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Several people spoke Monday at the second community meeting about homelessness in Racine, and the reasons they experienced being homeless were as varied as the individuals.
A man named Jones said he was incarcerated and when he was released, he didn’t have anywhere to go so he ended up at HALO (Homeless Assistance Leadership Organization).
“That was my first time in a shelter. No one likes staying there because no one likes being homeless,” he said. “But I asked for their help … you have to step up to help yourself … and now I’m not homeless.”
Organized by the Continuum of Care for the City and County of Racine, this second conversation was organized as a speak out so the personal stories of those affected by homelessness could be heard. The first community meeting about homelessness was March 24 at Gateway Technical College drew hundreds.
Individuals who were willing to talk were given a numbered blue ticket and only used their names if they were comfortable doing so.
Fard Mohammed was homeless for seven years after returning from serving in Vietnam. He said one of the biggest obstacles to respect for the homeless is the access to showers and clean clothes.
“Not being able to take care of personal hygiene was the hardest thing for me because it’s hard to maintain your self-respect if you aren’t clean,” he said.
Mohammed started volunteering at the Hospitality Center after he took another man there for a meal, and he said taking some of the overnight shifts during the winter filled him with peace.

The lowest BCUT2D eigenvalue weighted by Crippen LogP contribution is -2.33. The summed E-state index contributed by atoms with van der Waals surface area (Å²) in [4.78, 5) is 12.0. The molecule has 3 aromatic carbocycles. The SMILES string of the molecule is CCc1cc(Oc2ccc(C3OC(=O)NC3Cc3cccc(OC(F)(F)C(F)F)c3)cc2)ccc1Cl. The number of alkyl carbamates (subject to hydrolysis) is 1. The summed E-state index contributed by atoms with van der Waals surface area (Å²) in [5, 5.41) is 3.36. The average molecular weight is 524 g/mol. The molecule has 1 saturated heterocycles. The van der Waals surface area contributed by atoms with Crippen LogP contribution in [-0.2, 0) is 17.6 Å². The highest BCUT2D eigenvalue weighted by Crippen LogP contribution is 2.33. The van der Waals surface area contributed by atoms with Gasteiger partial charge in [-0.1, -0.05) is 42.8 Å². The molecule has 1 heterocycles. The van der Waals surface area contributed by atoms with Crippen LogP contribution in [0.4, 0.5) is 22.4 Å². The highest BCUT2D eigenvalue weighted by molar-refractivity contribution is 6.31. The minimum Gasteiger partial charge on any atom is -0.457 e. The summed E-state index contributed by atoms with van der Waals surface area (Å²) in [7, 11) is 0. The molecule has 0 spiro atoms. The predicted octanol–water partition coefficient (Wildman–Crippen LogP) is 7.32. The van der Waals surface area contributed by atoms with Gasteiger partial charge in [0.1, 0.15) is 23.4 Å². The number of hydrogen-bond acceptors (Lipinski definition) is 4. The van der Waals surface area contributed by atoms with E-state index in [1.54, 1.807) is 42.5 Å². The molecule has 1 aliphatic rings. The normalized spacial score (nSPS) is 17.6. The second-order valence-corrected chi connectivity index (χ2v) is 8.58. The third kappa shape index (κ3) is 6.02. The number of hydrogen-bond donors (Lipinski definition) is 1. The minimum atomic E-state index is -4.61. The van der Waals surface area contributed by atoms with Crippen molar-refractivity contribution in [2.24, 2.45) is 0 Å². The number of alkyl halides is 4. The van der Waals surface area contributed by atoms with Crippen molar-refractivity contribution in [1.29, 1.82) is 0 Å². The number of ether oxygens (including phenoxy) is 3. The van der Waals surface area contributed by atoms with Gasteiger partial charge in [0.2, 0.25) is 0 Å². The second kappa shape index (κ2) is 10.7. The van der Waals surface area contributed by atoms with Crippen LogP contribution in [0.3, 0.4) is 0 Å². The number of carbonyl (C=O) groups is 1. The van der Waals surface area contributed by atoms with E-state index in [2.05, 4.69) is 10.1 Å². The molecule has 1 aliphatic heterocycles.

“I took someone over there and saw the respect everyone is treated with so they get my time now,” he added. “At night, watching people’s faces and seeing the peace because they were warm and fed … everyone there is just so warm-hearted.”
A woman whose marriage ended in 2007 with the death of her husband said she went through a downward spiral that led to one and then another abusive relationship. When she finally gathered the courage to leave – a date in 2012 she mentioned several times – she had no where to go.
“Someone told me about the Women’s Resource Center so I went there for 30 days and then to Bethany House for two years,” the woman said, “This really woke me up to what was happening in the city because I had no idea about homelessness, but there is help and there is hope.”
Rev. Kevin Stewart, executive director of the Hospitality Center, attended the meeting and said he appreciates the people who spoke.
“I certainly appreciate those who spoke and shared their experiences and stories,” he said. “I hope this guides us to a solution.”
One man who spoke agreed, urging the community to come together instead of pointing fingers and saying bad things about homeless people.
“I’m homeless, I said it, and the truth is that we’re all too close to being homeless to say bad things about homeless people,” he said. “Let’s move forward together to solve the problem and not point fingers. We are a community.”